Carol Richardson E D I TO R ial d ire c t o r

Daniel Richardson ar t Dire c t o r

Cassie Richardson COM P O S I T I ON

Elaine Schneider Tina Reaser Rita Brex SALES

Laura Rogers Doris Shenton Rick Cullen Brandon Miller Joyce Ramsey CONTA CT

Morning Star Publications 302-629-9788 P.O. Box 1000 Seaford, DE 19973 businessreport@mspublications.com sales@mspublications.com Photos iphoto, stock.xchng

Focusing on the ambition and innovation that make Delaware businesses unique.

Daniel Richardson please recycle this magazine Business Report | February 2010


chamber news

Chamber

Phone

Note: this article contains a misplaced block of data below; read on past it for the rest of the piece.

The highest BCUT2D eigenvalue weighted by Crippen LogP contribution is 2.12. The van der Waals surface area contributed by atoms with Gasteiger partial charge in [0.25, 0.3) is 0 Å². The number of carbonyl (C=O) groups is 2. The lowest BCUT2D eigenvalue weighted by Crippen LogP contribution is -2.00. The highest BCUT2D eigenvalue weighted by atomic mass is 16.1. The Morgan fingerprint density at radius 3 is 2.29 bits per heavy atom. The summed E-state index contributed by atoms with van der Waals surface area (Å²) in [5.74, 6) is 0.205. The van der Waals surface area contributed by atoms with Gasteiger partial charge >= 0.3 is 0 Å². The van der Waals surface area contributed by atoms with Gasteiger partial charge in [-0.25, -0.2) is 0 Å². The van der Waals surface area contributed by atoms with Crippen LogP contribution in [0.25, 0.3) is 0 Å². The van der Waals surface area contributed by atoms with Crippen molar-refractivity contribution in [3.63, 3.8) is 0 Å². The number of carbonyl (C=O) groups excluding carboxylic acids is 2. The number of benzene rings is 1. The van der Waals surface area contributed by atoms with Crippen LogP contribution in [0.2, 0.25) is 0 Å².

Key contact

7

Dues*

Members

Fax 539-9434

Bethany-Fenwick

539-2100 Andy Cripps

$205

825

Delmar

846-3336

Diane Buckley

$60

76

Georgetown

856-1544

Karen Duffield

$150

460

Laurel

875-9319

Joyce Ramsey

Lewes

856-1577

$125

125

875-4660

645-8073 Betsy Reamer

$195

432

645-8412

Milford

422-3344

Jo Schmeiser

$165

250

422-7503

Millsboro

934-6777

Fran Bruce

$150

260

934-6065

Milton

684-1101 Georgia Dalzell

$125

96

Rehoboth-Dewey

227-2233 Carol Everhart

$195

1303

227-8351

Seaford

629-9690

Paula Gunson

$125

340

629-0281

Central Delaware

734-7513

Judy Diogo

$200

868

678-0189

Delaware State

655-7221 Bill Stephano

$299

2800

654-0691

* Annual membership cost based on businesses with fewer than 10 employees. For Delaware State and Central Delaware chambers membership cost figure is for 1-5 members. For Delaware State Chamber special rate applies if business already belongs to another chamber.